"BAG MEN," the New York Post's front cover brays this morning, underneath a photo of two Boston Marathon spectators. "Feds seek these two pictured at Boston Marathon." After its embarrassing performance on Monday in the aftermath of the marathon bombings, has the Post redeemed itself by scooping the first, much-discussed photos of the suspects?
No. As CBS' John Miller reports, neither man is likely to be a suspect in the bombings, and these are not the pictures of the possible suspects that authorities plan on releasing. But I didn't need John Miller to tell me that—the "persons of interest" in the photos are two local kids who had already been checked out by Reddit and other message-board "crowd-sleuthing" efforts yesterday, and found to be a incredibly unlikely suspects.
As we documented yesterday, a large and active community of amateur detectives, dedicated to the close examination of photographs of the scene, emerged on the link-sharing site Reddit (and elsewhere) in the aftermath of Monday's bombing. Their efforts were going about as well as you might imagine, which is to say, not very well—lots of MS-Paint circles and lots of near-baseless speculation.
But thanks to their ability to do really basic internet detective work, they managed to figure out pretty quickly that the guy in the blue track jacket almost certainly isn't a bomber. All they had to do was find his Facebook. I was able to do it pretty quickly: He's a Moroccan-American kid, a local high-school soccer player and track runner (possibly he and his friend's track outfits could have been a tipoff that they were actually interested in the race?) who works at Subway and likes How High and The Hunger Games. On Monday, he took a couple of geekily enthusiastic photos of himself at the marathon. These were the latest posts on his News Feed (since deleted; he's also changed his name on Facebook):
Now: Were cops circulating his photo, as the Post reports? Probably, yes, they were circulating them internally, sanely, and responsibly, along with many other photos, the way police do (or should). Are or were he and his friend "persons of interest"? Sure! Maybe.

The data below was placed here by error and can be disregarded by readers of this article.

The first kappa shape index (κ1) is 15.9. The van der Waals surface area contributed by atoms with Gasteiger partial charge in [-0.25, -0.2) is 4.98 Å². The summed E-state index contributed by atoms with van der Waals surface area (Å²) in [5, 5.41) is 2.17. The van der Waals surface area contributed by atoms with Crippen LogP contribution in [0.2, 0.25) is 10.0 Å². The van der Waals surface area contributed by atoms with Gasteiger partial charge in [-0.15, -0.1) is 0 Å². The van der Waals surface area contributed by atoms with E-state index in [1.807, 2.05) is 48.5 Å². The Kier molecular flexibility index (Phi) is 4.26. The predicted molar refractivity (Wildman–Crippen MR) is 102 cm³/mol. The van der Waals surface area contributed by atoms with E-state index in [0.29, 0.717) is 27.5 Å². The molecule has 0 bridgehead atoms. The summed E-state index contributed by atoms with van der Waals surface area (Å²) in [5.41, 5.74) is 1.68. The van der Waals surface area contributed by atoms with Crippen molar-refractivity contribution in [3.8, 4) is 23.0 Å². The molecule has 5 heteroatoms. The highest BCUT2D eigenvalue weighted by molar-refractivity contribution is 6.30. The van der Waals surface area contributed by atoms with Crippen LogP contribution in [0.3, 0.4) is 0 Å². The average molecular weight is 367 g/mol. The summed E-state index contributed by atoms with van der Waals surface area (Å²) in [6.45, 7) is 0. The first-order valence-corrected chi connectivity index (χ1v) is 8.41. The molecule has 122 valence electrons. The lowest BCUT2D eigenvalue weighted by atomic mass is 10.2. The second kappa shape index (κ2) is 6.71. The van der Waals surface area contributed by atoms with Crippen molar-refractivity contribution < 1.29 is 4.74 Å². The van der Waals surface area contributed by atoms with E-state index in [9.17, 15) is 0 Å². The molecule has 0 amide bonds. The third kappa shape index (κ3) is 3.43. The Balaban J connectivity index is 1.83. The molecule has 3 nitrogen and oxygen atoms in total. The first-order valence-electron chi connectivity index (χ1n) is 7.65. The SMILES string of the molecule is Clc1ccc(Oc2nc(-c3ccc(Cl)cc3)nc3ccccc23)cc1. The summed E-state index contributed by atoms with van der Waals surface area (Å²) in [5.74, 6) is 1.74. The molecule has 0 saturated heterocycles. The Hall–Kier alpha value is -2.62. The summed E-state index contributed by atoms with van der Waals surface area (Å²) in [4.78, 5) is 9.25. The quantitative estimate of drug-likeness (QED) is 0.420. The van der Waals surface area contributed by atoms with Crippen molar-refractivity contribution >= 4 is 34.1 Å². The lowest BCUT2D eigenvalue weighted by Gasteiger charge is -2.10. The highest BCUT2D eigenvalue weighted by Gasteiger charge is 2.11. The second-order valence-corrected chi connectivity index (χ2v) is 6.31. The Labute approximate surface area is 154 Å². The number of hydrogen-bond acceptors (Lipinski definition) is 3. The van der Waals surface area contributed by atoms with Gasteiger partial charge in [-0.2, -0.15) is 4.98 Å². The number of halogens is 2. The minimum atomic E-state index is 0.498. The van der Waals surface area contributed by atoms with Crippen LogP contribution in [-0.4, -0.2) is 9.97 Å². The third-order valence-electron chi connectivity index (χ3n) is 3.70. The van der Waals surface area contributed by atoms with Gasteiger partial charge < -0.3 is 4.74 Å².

It took Redditors a few hours to find that Facebook page; it took me about ten minutes in the wake of their work. If you have even a little faith in the FBI, it's difficult to imagine that its investigators didn't figure out who this kid is, and how unlikely he is as a suspect, yesterday—especially after he went to authorities to clear his name.
Which means there are two possibilities: one, the Post newsroom couldn't even be bothered to do the bare minimum of follow-up reporting—that after reporters had spoken to their sources, who gave them at best outdated information, they didn't (or didn't know how to) spend the ten minutes it would have taken to learn that the person in the photos had been identified already—by message board posters!—as a person who did not plant a bomb at the Boston Marathon.
Or, two, that the the Post did the followup reporting—that its reporters found out that the kid had been identified online, that he'd contacted authorities, that he's just some poor teenager who posts "SWAG" image macros on his Facebook page—but is institutionally so committed to identifying an Arab, any Arab, as a terrorist, that it still splashed his photo on the front page and insinuated his suspect-hood.
You don't even need to leave the Post's website to understand why that's so damaging. For most of the morning, the article below their exposé on the scary Arab "persons of interest" was "Bx. idiots beat up ‘Arab' in revenge," a story about a Bangladeshi-American man who'd been assaulted in New York City the day of the marathon:
[O]ne of the men snarled, "Yeah, he's a f—king Arab," and the gang pounced, punching him on the head and body, dislocating his left shoulder and leaving him semiconscious. [...]
The victim said he went home and turned on the TV, and only then learned about the bombing and put two and two together.
"I saw the news, and then it hits me: That's why I got jumped," he said.
The Post has updated the story—"Two men probed in Boston Marathon bombings cleared by investigators"—but editor-in-chief Col Allan stands by their initial handling:
Barhoun's younger brother, who declined to be identified, said that it made his mother "sick and upset" that her son had been connected to the tragedy."
"It made her think he had done something wrong," the teen's younger brother said. "My brother is not the bomber."